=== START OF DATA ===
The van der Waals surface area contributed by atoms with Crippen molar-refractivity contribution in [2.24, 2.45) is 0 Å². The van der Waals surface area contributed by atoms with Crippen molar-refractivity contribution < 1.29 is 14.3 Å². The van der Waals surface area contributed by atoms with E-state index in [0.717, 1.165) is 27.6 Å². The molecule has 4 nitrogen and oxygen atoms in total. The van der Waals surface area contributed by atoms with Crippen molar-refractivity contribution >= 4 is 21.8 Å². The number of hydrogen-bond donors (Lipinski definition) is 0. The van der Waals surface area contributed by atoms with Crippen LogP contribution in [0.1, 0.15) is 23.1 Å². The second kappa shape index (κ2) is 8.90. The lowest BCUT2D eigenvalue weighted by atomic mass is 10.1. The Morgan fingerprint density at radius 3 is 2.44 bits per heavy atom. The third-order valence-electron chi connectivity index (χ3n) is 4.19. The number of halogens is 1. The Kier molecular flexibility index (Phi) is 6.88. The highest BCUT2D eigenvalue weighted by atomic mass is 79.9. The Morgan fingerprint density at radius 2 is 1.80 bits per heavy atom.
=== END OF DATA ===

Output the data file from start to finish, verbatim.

The van der Waals surface area contributed by atoms with Crippen molar-refractivity contribution in [2.24, 2.45) is 0 Å². The van der Waals surface area contributed by atoms with Crippen molar-refractivity contribution < 1.29 is 14.3 Å². The van der Waals surface area contributed by atoms with E-state index in [0.717, 1.165) is 27.6 Å². The molecule has 4 nitrogen and oxygen atoms in total. The van der Waals surface area contributed by atoms with Crippen molar-refractivity contribution >= 4 is 21.8 Å². The number of hydrogen-bond donors (Lipinski definition) is 0. The van der Waals surface area contributed by atoms with Crippen LogP contribution in [0.1, 0.15) is 23.1 Å². The second kappa shape index (κ2) is 8.90. The lowest BCUT2D eigenvalue weighted by atomic mass is 10.1. The Morgan fingerprint density at radius 3 is 2.44 bits per heavy atom. The third-order valence-electron chi connectivity index (χ3n) is 4.19. The number of halogens is 1. The Kier molecular flexibility index (Phi) is 6.88. The highest BCUT2D eigenvalue weighted by atomic mass is 79.9. The Morgan fingerprint density at radius 2 is 1.80 bits per heavy atom.